Finning Power Systems (Finning), the sole dealer for Caterpillar in the UK & Ireland, has been appointed to deliver the new 11kV emergency electrical services standby generator system for Guy’s Hospital in London.
Part of Guy’s and St Thomas’ NHS Foundation Trust, the hospital is upgrading its old standby generator system to meet current and future demands for continuous power to sustain its worldwide recognition in the delivery of medical care.
In a hospital environment, standby power infrastructure is not just essential; it could mean the difference between life and death. Therefore, continuity of power is business critical. As part of the project, Finning is supplying three Cat C175-20 generator sets, each providing an output of 3200ekW, the highest output available from a single high-speed generator set in the UK market. Once installed these units will provide a combined 9600ekW of reliable, mission critical standby power.
Guy’s Hospital is currently building a new, state-of-the-art Cancer Centre, which will be a hub for South East London, providing specialist cancer services, training, development and research. The new centre will enable Guy’s and St Thomas’ NHS Foundation Trust to improve its cancer treatments and outcomes when it opens to patients in 2016.
As part of the ongoing upgrades, the hospital is increasing its electrical standby power capacity. Working with Eta Projects, the Trust’s specialist power engineering consultants, Finning is supplying a generator system that will provide 100% of the standby power requirement to the Cancer Centre in the event of a mains power failure. In the event of a mains power failure across the entire hospital, the generator sets will provide approximately 80% of the standby power.
Commenting on the reasons for choosing Finning, David Porter, head of compliance at Guy’s and St Thomas’ NHS Foundation Trust said:
“The process to upgrade the electrical standby power capacity at Guy’s Hospital began in early 2014. In consultation with Eta Projects, a detailed tender was published through the Official Journal of the European Union (OJUE). Due to the spatial constraints, we considered three different sizes of engines and appointed Finning, which offered the C175-20, because of its compact size and high power output. The small footprint of the C175-20 means that the new units can be housed within the existing generator rooms without any major building modifications.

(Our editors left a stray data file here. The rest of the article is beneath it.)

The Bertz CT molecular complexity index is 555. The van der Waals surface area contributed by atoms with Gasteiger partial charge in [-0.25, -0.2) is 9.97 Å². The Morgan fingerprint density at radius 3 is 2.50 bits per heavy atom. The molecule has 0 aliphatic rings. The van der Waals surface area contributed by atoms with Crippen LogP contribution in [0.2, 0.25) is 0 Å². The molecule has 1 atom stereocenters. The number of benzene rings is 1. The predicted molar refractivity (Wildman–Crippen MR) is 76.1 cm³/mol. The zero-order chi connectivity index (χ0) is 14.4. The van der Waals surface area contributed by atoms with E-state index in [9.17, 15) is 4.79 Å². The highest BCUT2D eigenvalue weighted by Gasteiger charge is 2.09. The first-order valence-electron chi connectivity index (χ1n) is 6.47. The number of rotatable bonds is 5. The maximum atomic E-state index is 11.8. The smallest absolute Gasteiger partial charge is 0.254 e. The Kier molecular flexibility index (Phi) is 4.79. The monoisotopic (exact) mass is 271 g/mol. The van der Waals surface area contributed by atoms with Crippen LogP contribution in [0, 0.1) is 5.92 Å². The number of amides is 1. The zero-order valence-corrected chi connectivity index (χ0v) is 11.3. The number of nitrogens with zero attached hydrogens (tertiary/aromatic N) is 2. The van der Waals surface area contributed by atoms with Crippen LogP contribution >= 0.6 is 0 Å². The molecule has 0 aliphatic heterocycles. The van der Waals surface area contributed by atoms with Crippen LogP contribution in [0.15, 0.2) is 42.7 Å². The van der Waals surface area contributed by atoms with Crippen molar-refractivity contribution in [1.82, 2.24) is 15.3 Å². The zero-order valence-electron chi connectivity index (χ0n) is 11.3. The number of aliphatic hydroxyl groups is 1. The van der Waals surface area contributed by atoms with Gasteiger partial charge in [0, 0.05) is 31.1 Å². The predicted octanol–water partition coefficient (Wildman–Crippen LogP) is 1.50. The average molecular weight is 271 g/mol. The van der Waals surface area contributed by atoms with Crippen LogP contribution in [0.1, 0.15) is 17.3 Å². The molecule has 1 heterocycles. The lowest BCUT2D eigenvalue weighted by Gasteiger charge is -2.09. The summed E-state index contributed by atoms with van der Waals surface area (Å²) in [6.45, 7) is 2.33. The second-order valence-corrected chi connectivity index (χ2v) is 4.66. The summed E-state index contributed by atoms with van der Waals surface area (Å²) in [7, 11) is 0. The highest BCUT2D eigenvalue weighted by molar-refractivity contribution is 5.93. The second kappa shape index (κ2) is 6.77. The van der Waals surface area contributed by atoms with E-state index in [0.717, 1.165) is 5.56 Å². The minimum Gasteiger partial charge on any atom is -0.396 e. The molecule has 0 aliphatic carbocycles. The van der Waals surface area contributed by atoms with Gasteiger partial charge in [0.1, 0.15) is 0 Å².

“The generators are inter-connected to the main 11,000volt electrical intake sub-station for the hospital through a dedicated generator distribution switchboard. The generator sets will be linked to the hospital’s existing logic control systems to ensure that standby power is readily available and appropriately prioritised within just 15 seconds in the event of an outage.”
The generators are designed to operate in synchronous parallel mode and as single systems through manual intervention by the Hospital Estates Engineering team should the need arise.
Prior to delivery to site, the new generators were subjected to intensive factory testing which included load bank testing for 4-hours at 100% load and a subsequent 1-hour test at 110% load. In addition, transient load tests were applied at various step loads from 60% to 100%. As added value and to demonstrate confidence in the generators, the test engineers applied a single load step at 110% and the generators took the load without stalling.
About the C175-20
The C175-20 is based on the proven Cat C175-16 platform, which has demonstrated its reliability in power generation applications since 2008. A ridged engine wiring harness protects critical engine circuits from damage and redundant control wiring minimises the impact of electrical faults.
In addition, the new C175-20 reduces operating costs by extending maintenance intervals. For prime and continuous power applications, oil change intervals are every 600 hours. For standby generator sets, a three-year oil change interval option is available. Equipment overhaul periods are also extended to 22,000 for 60 Hz units and 27,000 hours for 50 Hz units.
The first generator has been delivered and placed in situ, with final works underway to integrate it into the hospital’s electrical system. The final installation of the three C175-20 generator sets is due for completion in March 2015.